A series of SARS-CoV-2 sub-genomic replicons as artificial bacterial chromosomes for the screening of SARS-CoV-2 in studies such as drug discovery and inhibitors assay.
- Can be used at a lower biosafety level than non-artificial copies of SARS-CoV-2.
- Can be used for high throughput screening and characterization of SARS-CoV-2 replicase inhibitors.
- Multiple replicons including mutants are available.
Coronavirus disease (COVID-19) is a deadly infectious disease caused by the new SARS-CoV-2 (Severe Acute Respiratory Syndrome Coronavirus 2) virus. SARS-CoV-2 is a beta coronavirus, similar to MERS-CoV and SARS-CoV, and it is the cause of the current pandemic. COVID-19 typically presents as a respiratory illness with symptoms including cough, fever, and difficulty breathing. Because COVID-19 is highly contagious, screening and contact tracing methods are of the utmost importance in stopping the spread of this disease.
Emory researchers have generated multiple replicons of severe acute respiratory syndrome coronavirus 2 (SARS-CoV-2) as bacterial artificial chromosomes (BACs). Replicons are self-replicative systems in which the genes encoding viral structural proteins are replaced by a reporter gene, such as a fluorescent protein to allow for the visual detection of RNA replication. Transfection of susceptible cells with replicon systems results in the transient expression of the reporter protein, whose level of activity then reflects the extent of viral replication for a limited period of time. The SARS-CoV-2 replicon system is a valuable tool that can be used for high throughput screening and characterization of SARS-CoV-2 replicase inhibitors at a lower biosafety level. Specifically, replicons were engineered using bacterial artificial chromosomes (BACs), and ligation of several cDNA fragments, that were either purchased or prepared by PCR from infectious virus genomes.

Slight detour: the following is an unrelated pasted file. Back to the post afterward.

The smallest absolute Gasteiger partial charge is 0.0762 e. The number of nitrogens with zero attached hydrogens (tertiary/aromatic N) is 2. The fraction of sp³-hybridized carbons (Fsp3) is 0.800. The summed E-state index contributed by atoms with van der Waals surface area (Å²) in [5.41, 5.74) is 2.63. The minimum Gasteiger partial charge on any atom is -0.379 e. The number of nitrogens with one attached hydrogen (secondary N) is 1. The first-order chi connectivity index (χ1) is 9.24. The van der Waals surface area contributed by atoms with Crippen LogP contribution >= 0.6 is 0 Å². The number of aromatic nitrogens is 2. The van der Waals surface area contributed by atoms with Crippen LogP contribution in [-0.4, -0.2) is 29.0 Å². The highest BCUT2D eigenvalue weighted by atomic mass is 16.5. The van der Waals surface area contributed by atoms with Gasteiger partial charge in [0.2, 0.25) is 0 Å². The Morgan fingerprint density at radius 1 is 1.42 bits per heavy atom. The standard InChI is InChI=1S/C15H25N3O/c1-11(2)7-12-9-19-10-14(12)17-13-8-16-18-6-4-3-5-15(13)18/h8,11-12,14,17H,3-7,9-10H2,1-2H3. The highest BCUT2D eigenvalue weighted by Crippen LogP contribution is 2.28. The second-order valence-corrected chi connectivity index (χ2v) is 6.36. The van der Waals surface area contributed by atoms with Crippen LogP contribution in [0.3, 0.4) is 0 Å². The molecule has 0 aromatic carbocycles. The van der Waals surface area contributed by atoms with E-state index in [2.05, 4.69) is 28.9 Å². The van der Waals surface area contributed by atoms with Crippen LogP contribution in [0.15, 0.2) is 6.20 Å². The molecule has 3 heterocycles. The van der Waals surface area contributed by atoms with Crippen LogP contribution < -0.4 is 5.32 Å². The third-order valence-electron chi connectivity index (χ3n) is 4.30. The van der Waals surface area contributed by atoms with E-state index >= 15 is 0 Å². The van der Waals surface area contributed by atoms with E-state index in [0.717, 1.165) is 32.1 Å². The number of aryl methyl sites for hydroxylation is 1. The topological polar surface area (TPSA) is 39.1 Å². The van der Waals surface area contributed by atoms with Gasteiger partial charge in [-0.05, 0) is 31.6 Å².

In vitro assays, pre-clinical data only.
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Name: David Mudd
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